In this day and age, you can win with a powerful offense. You need a defense that creates turnovers. thats it
In this day and age, you can win with a powerful offense. You need a defense that creates turnovers. thats it
(I may be divesifying from the OPs point but...) Now a days in the NFL you have maybe three years to really get your team pointing in the right direction - and that is a luxury - You simply do not have time to build a balanced roster unless you have an element of luck and you have some late bloomers or players who excel in your system... so if player a and player b have equal talent but play on different sides of the ball and player a might help make a bad unit mediocre with some help and player b could make a good unit great or a great unit elite then it is not necessarily in the teams best interest to go for the balance player . It would be better in this NFL to have an absolutely dominant offense or defense and a so so opposite than an entire team that is so so but balanced... the trick it then to make hey while the sun shines - feed the dominant unit where you can but in the back ground take the players that give you some balance in the longer term ...
Take the patriots for example (and i know this is where I am going to get some disagreement...) but their early teams they were OK on offense - Tom Brady hid a multitude of so-so offensive players - but they were very good on defense, even dominant - as the decade has progressed you see that tide tipping to offense and now they have become so so on defense as players have aged and moved on and you have playmakers like Gonk and Hernadez and more aggressive offense has protected a what has been by comparison a bad defense...
You also see now that while the Patriots have been feeding the offense (when) they have been able too - their strongest unit ... (but also) been adding to their defense so you have Mayo and a bunch of other very good players who are growing in their scheme and quietly that defense will make a good run at being their dominant unit (especially when Brady steps away - Or Bilicheck for that matter)
The exception to this is the NY Giants (and maybe the 49ers now) - and they are a team who has been the most balanced in recent years - their offense or defense has been able to be potent they have good play makers on both sides of the ball . And as such they have won 2 superbowls in 5 years ...
The Giants are however aging all over the roster and that D line rotation is getting more and more suspect (as Tuck and Osi get older, and people like Strahan retire and promising depth - e,g, colefield get picked up as soon as they hit free agency ) and the parts they have on offense are getting harder to spot as that line starts aging and crumbling ..
So the question is if (prior to the salary cap and free agency and the 30 second attention span of the clamoring masses which has taken away the 20 year coaching careers with the same franchise) - the adage "Defense wins championships was true" - and no longer is - what is the equivalent truth now ...?
---------- Post added December-21st-2012 at 10:35 PM ----------
Of course that would be the plan - and the likely hood of the plan surviving first contact with the enemy is pretty slim ..
Last edited by bedlamVR; December-21st-2012 at 04:21 PM.
If you have a DC that knows what he is doing than he only might need a player or two and use the players on the current roster more effectively and design scheme to their strength and weakness. You don't always have to have all the tools but you can still figure out a way to punch a hole in the wall.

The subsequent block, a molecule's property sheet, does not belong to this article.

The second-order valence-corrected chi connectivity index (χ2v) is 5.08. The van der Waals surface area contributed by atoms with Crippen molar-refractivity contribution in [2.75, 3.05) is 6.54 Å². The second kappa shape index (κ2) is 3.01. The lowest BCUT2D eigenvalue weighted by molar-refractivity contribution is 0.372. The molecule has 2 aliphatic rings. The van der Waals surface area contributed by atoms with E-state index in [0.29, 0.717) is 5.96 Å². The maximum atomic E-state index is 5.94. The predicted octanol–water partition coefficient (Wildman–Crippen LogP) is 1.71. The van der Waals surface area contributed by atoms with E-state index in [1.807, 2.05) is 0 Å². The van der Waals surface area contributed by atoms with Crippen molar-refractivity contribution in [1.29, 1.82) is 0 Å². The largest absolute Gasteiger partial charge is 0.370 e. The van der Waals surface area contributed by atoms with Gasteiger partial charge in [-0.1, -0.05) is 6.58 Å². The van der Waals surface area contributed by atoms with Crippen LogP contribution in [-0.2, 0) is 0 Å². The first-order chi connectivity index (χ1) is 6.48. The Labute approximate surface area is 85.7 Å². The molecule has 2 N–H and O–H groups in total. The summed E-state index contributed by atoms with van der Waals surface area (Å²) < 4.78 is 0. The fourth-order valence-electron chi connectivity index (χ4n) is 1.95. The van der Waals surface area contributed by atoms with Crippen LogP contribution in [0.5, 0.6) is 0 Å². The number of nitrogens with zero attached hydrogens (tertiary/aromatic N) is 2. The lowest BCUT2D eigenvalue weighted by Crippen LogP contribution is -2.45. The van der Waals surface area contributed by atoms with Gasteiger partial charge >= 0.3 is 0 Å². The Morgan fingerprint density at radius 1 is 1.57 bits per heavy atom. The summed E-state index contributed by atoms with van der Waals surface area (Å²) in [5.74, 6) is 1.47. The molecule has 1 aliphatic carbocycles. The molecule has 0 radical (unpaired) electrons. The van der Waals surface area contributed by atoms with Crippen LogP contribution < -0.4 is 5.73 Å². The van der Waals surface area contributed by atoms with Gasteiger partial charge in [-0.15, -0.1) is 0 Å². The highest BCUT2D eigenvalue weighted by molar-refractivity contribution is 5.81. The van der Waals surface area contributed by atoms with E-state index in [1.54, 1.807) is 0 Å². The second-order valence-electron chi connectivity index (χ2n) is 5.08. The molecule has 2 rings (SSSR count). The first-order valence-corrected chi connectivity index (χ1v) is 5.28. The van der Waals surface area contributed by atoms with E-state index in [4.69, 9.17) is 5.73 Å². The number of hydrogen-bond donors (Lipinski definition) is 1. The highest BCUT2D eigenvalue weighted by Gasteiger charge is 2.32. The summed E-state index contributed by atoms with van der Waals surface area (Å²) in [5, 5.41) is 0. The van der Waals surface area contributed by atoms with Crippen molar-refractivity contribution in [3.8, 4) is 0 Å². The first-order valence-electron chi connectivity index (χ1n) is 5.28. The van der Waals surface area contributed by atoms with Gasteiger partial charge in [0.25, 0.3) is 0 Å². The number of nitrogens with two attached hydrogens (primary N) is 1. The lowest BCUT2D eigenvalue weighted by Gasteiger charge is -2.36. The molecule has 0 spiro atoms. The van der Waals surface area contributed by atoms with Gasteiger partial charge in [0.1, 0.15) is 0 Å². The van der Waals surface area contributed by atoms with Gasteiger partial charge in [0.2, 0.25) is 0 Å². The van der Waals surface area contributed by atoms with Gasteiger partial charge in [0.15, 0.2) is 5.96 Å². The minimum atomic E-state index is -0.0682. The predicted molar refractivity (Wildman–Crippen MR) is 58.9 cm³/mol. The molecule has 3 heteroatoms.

Forewarning, I have not read through all the posts in this thread and the points I bring up very well may have already been discussed.
Regarding BPA: Disagree.
The likelihood that a player will have an impact on the team is and always will be one of the factors in determining who a team drafts. Ignoring that and drafting for BPA solely is extremely foolish in my opinion.
Regarding: Defense wins championships (slightly disagree)
I believe there's some truth to this "fallacy" as well. Going off recent history, we have the Giants over the Patriots, we have P Manning's superbowl ring which came only after his defense stepped it up in the playoffs, we have the Saints who also made their run when their defense was playing at a high level, and finally there's Brady who's only rings came when he had a dominant defense on the other side of the ball. And all of this is occurring in today's NFL, which is supposed to be centered around high-powered offenses.
I think this boils down to two reasons:
1.) Playoff football is played in cold weather, where the conditions favor a defense.
2.) It's more likely for a dominant defense to remain consistent.
---------- Post added December-21st-2012 at 06:22 PM ----------
Last edited by Mahons21; December-21st-2012 at 05:22 PM.
But I will comment on the draft comment you made at the end of the OP. Again, I think it's a bit obvious... but it's interesting BECAUSE most teams these day have to make a decision, an organizational decision, as to whether or not you become a defensive team or an offensive team.
Defensive teams spend their higher draft picks on defensive players.
Offensive teams spend their higher draft picks on offensive players. There is no team in the NFL that is the 100% solution. In fact, most teams win the Super Bowl with what I call the 70% solution. Meaning, they have about 70% of their rosters where they want them, and they coach up or coach around the rest.
So, to your point, yes, any good player makes a team better... but organizationally, if I put Darrell Revis in the Seahawks defensive backfield... it does more good than putting Calvin Johnson on the Jaguars offense.
I think the "defense wins championships" mantra is slightly outdated (if it ever really had any merit, I'm honestly not sure). I think as far as drafting goes, you do want to plan ahead in some regards (you need to know where help is needed on the team- both sides of the ball). I also think that if we pick at (hypothetically) #25 and by some miracle there's a stud WR/RB/etc, you take him- even if there happens to be a player available that fits a "need" position (for example a CB).
This is an interesting topic. And the more I think about it, the harder it is to determine what I would do if I were in a position to draft players. I think team needs are important, but you don't want to pass up a BPA or stud either b/c you're completely focused on need.
I think you do a little mixing of both scenarios in the draft, and then fill your holes (or maybe "needs" is a better term) in FA.
NO Pressure, No Diamonds, KNOW Pressure, Know Diamonds!
Griffin said that he was going to watch the game with his family and that he will never attend a Super Bowl if he needs a ticket to get in.
Last edited by Oldfan; December-21st-2012 at 06:07 PM.